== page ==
Release on 2014-09-17 | by S. Turchetti,P. Roberts
Geosciences during the Cold War and Beyond
Author: S. Turchetti,P. Roberts
Category: Political Science
Surveillance is a key notion for understanding power and control in the modern world, but it has been curiously neglected by historians of science and technology. Using the overarching concept of the "surveillance imperative," this collection of essays offers a new window on the evolution of the environmental sciences during and after the Cold War.
Release on 2011-10-25 | by Gerald Chan,Pak K. Lee,Lai-Ha Chan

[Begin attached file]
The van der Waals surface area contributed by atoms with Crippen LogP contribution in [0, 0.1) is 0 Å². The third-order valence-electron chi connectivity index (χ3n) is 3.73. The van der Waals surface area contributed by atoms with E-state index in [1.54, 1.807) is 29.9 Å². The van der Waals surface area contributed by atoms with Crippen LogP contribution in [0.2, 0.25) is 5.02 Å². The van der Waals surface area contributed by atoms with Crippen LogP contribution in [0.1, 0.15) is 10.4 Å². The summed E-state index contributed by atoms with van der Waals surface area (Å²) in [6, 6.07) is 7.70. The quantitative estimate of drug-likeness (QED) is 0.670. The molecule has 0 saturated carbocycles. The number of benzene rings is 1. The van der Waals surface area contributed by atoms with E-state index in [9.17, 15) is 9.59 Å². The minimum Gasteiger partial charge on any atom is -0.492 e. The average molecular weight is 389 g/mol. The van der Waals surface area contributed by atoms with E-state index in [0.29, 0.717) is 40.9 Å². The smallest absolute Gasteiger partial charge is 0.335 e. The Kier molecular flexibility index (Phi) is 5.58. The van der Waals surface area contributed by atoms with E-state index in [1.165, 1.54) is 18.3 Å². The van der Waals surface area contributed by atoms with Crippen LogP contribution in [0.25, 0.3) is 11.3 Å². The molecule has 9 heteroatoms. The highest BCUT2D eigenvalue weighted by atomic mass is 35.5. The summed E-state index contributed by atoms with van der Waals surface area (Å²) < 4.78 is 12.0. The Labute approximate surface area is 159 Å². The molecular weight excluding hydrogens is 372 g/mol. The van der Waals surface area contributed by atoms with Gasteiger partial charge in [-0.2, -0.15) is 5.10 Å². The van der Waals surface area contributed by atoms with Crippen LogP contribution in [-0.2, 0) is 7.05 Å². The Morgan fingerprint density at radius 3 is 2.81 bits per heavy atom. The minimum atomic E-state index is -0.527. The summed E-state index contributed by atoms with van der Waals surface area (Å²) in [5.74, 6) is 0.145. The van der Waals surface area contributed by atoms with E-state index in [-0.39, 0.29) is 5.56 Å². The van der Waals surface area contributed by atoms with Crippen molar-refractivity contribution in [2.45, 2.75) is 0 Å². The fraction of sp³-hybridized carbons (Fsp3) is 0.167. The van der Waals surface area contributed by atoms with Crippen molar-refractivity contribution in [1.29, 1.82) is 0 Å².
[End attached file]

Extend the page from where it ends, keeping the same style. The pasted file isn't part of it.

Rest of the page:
A New World Order in the Making?
Author: Gerald Chan,Pak K. Lee,Lai-Ha Chan
Category: Political Science
"This book focuses on China's increasing involvement in global governance as a result of the phenomenal rise in its global power. It provides a comprehensive assessment of China's increasing influence over how world affairs are being managed, how other major powers are reacting to the increasing Chinese clout in global governance, and what the consequences and implications are for the evolving global system and world order as well as for China itself."--Publisher's description.